|Photo courtesy of Cleveland Museum of Art|
Nearly two decades before the larger-than-life Peter Paul Rubens and Workshop painting called the Cleveland Museum of Art home, Diana and Her Nymphs Departing for the Hunt was a prisoner of war during World War II.
Nazis stole the Baroque piece along with the rest of Edouard Rothschild and Baroness de Rothschild's collection in 1940. From there, Diana traveled to places only the canvas knows. The hunt to ensure her survival was on, but her mythological nymphs weren't the ones coming to her aid.
The monuments men, a section of the Allied forces known for rescuing not only Diana in 1948 but also many other pieces of art and architecture, are finally receiving some recognition after almost 70 years in the shadows if history. George Clooney’s recently released film Monuments Men portrays some of the elaborate plots this group had to execute to fulfill. Even though it’s set in Europe, Northeast Ohio has many more ties to this group than Diana.
Former director of the Cleveland Museum of Art Sherman Lee served as a Monuments Man in Japan from 1946 to 1948, and the experience was an invaluable contribution to his legacy. Dr. Noelle Giuffrida, an art history professor at Case Western Reserve University who is currently writing a book about Lee, says, “The contacts he made with art dealers and historians [in Japan] gave him access to collections that were otherwise hard-to-reach.”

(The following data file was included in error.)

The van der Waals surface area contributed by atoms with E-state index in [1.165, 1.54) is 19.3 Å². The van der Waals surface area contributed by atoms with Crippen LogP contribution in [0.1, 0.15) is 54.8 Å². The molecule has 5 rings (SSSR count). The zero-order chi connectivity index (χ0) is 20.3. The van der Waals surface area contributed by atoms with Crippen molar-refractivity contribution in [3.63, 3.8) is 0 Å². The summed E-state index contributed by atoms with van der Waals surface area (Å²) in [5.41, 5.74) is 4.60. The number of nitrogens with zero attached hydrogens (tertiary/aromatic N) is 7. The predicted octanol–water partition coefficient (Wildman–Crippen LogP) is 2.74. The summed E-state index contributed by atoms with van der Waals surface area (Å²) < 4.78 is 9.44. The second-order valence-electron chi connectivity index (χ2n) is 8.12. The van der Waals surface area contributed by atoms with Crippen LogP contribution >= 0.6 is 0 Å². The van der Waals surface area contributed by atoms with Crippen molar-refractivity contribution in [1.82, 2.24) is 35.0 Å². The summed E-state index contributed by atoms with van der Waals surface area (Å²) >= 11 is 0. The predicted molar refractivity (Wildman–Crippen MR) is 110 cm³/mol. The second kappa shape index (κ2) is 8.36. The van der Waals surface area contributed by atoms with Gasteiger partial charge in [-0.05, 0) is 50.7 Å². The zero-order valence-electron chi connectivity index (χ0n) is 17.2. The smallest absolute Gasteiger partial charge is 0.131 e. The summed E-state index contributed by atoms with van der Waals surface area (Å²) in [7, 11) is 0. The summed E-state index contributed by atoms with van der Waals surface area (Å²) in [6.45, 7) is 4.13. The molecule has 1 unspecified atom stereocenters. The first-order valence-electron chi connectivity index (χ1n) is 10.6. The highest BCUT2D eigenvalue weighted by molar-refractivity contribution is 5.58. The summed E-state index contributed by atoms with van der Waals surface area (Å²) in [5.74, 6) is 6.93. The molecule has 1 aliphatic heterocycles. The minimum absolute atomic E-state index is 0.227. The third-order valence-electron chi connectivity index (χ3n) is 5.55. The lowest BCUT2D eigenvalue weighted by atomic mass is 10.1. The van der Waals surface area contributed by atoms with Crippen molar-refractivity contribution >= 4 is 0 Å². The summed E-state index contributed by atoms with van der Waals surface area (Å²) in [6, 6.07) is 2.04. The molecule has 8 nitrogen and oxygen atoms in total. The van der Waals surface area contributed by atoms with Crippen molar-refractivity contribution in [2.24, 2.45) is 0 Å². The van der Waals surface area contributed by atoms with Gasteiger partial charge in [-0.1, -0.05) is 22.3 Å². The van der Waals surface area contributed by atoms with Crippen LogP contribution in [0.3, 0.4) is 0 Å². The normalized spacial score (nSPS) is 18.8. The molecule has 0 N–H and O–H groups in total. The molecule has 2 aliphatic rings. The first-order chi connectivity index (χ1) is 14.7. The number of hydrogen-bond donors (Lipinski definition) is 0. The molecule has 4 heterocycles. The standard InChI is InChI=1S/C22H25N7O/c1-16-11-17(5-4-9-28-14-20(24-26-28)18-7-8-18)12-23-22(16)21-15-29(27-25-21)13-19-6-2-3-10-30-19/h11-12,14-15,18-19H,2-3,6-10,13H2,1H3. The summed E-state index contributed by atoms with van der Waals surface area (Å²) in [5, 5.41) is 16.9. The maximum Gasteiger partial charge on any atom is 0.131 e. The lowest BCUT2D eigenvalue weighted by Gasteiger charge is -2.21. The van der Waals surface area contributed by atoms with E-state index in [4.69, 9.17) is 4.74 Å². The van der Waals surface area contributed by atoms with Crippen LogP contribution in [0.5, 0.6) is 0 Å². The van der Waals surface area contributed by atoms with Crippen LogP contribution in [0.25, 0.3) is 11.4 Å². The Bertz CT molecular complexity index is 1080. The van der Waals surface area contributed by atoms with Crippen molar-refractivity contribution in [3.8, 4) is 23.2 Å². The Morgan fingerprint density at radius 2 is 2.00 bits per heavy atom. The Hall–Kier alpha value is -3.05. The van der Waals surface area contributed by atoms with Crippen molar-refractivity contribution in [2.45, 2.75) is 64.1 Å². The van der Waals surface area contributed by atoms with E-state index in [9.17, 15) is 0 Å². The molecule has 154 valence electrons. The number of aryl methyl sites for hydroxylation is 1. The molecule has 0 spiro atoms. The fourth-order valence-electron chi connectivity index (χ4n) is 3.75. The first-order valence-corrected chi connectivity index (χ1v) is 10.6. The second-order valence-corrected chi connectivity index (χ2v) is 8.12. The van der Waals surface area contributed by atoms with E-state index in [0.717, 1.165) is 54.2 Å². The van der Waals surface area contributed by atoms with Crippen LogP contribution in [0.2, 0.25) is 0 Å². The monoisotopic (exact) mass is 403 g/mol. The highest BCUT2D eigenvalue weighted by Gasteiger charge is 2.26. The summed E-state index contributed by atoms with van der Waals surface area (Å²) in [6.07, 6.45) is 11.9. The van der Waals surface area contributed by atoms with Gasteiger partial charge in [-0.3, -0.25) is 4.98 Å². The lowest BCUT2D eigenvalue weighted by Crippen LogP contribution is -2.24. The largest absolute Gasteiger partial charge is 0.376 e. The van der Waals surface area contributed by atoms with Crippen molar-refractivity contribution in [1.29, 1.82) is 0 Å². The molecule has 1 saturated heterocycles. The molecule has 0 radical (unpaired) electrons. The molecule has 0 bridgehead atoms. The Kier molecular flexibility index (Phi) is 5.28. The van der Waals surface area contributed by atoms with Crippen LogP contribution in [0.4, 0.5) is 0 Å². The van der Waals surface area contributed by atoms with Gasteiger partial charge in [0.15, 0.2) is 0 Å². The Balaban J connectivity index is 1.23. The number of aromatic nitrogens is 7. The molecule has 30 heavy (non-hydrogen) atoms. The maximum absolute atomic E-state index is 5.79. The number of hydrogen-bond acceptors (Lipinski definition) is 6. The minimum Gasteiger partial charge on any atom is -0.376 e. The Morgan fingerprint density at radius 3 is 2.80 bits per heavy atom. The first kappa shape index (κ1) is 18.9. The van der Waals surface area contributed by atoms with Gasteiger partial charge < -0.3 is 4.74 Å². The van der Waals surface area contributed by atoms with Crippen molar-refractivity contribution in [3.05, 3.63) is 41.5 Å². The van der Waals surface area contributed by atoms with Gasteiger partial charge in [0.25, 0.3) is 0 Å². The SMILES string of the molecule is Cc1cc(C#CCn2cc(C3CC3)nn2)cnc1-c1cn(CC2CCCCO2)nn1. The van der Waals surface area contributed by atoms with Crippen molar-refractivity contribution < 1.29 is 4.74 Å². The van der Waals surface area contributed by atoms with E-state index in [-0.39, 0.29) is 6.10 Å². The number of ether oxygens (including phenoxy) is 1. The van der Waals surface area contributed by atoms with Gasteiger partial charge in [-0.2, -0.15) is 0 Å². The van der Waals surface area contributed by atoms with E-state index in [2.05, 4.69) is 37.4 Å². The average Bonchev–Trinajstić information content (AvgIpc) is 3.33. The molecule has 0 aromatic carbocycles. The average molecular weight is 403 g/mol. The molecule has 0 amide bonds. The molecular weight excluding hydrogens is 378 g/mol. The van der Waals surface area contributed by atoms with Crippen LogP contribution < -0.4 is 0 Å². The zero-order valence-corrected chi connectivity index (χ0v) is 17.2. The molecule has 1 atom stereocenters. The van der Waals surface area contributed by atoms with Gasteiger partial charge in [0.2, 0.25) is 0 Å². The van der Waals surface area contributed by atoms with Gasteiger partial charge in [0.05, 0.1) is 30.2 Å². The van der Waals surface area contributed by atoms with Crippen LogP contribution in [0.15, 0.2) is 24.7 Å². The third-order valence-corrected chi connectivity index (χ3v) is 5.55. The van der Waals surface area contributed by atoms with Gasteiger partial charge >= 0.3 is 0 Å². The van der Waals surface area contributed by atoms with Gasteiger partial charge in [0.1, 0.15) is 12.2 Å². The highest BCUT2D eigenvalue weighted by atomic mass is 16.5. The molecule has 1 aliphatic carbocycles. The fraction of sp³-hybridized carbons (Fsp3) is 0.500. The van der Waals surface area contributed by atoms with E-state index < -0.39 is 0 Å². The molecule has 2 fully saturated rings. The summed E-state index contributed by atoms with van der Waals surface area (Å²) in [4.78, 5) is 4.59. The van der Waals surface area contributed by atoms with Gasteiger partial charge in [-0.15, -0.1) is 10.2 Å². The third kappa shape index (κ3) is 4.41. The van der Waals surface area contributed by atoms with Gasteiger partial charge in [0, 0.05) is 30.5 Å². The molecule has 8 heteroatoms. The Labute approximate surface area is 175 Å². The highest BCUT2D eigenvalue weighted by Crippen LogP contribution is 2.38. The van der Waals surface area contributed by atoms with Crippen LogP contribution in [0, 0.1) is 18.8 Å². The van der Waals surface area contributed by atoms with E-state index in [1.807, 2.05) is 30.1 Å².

The future director would take extensive trips throughout Japan to catalogue and research Japanese and Chinese art. He spent most of his time in the field, according to Giuffrida, introducing him to many of the art dealers he would later do business with through the museum to create one of the top Asian collections in the United States.
The Asian division of the Fine Art, Monuments and Archives section of the Allied forces isn’t featured in the Hollywood film. But it did include not only Lee, but also famous East Asian art historian/curator Howard Hollis and Laurence Sickman, the former curator and director of Kansas City’s Nelson-Atkins Museum. Their experiences were not only unique to each involved, but also helped jumpstart their careers.